@lqr_up_frnt
      In the past decade, Adobe has revamped it's Adobe Creative Suite to Adobe CS2, CS3, CS4 CS5, to CS5.5 with the next generation due out in less than a year. This means re-writing all their programs, adding tooling, and making changes to work quicker, along with adding new or bought out programs such as Dreamweaver. This means I have 6 $1,800 suites laying around. I wish they'd slow down. The present rate of upgrade changeover is running at once every 16 months. Flash is not outdated, just limited, with too many crash and security problems, while the sky is the limit with HTML5, and the best is yet to come with it.
      JimiKay
    • RE: Adobe listens to Steve Jobs, pulls plug on Flash for mobile

      @lqr_up_frnt - Say it ain't so! Flash has been the keystone argument of the 'roid users from day one. From what I've read, they can't live without it!! Are you implying that the 'roid OS is outdated by extension??
      Gr8Music
  • the pain is this

    - the writing has been on the wall for flash for sometime but it will be a long time dying - even longer than it takes webmasters to deliver mobile friendly web sites which is still leaving a lot of websites unsuited to iOS. Now I dont have sympathy for commercial sites but there will be thousands of non commercial sites who dont have the money to spend on a major redesign. Still as an android user I can have the best of both worlds (smiles smugly!)
    cymru999
  • I shall miss flash though......

    as I remember it transforming my web experience over a few years.....now I am sure HTML5 is delivering even better experiences but a boring name like HTML5 it is hardly a "flash" name for something that is supposed to be exciting and fun
    cymru999
  • They're not here to speak

    My hunch is that commercial artists everywhere stay away from ZDNet in droves. So we're not hearing what they have to say about this. But I can guess.

    Personally, I've never 'gotten' the artsy-fartsy side of Flash. That part of the GUI baffles me. But I know that there are thousands of commercial artists making a living with it. If after ten years of getting smart with that GUI, you tell them that they can do the same things with HTML5 and JavaScript, they are going to look at you as if you are speaking Swahili. They want to [i]draw[/i], not code.

    However the output is rendered, the Flash tool set is not going away any time soon.
    Robert Hahn
  • RE: Adobe listens to Steve Jobs, pulls plug on Flash for mobile

    Cheap journalism ploy referring to Jobs - again. Jobs clearly wasn't the only person on this planet who thought HTML 5 would obsolete Flash. There are thousands of other people out here who can think for themselves and didn't need help to determine this rather simplistic outcome. Find another way to make a point, or do you always needs someone else's help, too?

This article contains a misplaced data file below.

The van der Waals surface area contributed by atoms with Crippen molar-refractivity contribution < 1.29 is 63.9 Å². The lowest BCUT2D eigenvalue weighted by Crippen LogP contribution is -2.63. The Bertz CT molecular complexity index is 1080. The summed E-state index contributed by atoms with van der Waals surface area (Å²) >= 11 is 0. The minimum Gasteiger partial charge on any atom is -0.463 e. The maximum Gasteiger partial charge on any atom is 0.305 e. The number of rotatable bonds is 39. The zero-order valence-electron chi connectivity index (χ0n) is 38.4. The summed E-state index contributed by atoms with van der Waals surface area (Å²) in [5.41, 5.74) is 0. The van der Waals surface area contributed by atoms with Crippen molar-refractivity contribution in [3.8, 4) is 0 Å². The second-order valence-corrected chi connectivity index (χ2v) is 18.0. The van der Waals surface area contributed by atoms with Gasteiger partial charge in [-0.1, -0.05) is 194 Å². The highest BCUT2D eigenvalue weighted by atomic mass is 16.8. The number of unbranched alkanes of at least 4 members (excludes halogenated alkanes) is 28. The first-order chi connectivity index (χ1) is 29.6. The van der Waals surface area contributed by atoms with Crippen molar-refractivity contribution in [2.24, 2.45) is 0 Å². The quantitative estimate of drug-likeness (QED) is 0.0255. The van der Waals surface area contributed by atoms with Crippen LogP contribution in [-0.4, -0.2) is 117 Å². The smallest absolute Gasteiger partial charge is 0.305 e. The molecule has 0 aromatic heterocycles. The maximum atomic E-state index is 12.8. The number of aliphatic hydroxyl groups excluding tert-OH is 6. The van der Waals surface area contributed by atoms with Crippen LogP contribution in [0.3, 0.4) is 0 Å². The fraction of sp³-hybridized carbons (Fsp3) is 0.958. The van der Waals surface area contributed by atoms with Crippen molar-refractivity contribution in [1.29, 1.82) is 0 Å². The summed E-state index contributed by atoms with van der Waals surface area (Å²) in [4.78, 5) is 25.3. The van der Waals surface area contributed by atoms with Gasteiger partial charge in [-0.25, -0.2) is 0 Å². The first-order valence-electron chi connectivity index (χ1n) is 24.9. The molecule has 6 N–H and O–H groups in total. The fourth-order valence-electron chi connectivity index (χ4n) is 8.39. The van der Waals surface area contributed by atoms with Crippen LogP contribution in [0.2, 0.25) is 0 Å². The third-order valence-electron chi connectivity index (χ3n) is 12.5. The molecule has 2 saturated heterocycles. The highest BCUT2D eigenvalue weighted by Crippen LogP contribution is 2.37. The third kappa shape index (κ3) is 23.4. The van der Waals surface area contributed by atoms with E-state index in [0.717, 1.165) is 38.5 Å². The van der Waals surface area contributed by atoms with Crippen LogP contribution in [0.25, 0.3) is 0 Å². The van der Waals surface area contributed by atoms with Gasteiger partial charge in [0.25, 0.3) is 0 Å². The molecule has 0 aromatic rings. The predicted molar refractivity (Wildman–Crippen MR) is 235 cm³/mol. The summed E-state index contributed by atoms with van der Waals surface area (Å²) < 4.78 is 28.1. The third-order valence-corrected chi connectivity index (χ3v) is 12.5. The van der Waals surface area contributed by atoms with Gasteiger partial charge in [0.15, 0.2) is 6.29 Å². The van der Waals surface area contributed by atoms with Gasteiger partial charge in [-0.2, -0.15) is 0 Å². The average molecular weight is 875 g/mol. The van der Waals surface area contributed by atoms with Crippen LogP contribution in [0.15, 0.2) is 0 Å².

Lucky2BHere
    • He was one with the biggest axe to grind against Flash.

      @Lucky2BHere And the biggest name to spell out exactly why it was past it's time. Let's not forget that there were a lot of "Full Web Experience" Flash-tards out there who swore up and down that without it mobile devices were just lacking.
      matthew_maurice
    • RE: Adobe listens to Steve Jobs, pulls plug on Flash for mobile

      @Lucky2BHere
      There were a lot of people pretending to love Flash.
      You're right. Before Jobs' diatribe about Flash, many folks (on all platforms) complained about it all the time. Afterwards, most of the Anti-Apple crowd then feigned disgust and pretended that the world couldn't live without Flash on their mobile devices just to spite Jobs. And of course Apple's competitors started advertising the (LOL) "Full Web experience."

      Now that even Adobe concedes their own product isn't worth developing, that crowd is back here saying: "yeah, it sucks like I always said."
      Tigertank
  • RE: Adobe listens to Steve Jobs, pulls plug on Flash for mobile

    Yeah 3 years later after SJ passes on....thats really listening. Still doesn't change the fact that plenty of sites out there STILL uses flash.
    rengek
    • RE: Adobe listens to Steve Jobs, pulls plug on Flash for mobile

      @rengek

      You are right, of course. Adobe never listened to Steve Jobs.

      Adobe came to the conclusion that after six years of trying to make mobile Flash work, their ace programmers failed to deliver on their promises and now Adobe managers will save mankind from this load of crap only fools would defend as essential for a full web experience and kill this software abomination.
      kenosha77a
  • I'm Pretty Much Done With Adobe

    Between my unresolvable Google Chrome Adobe Shockwave crashes and the awesome new Nitro Pro PDF suite, I'm uninstalling Adobe products as fast as I can!
    John Westra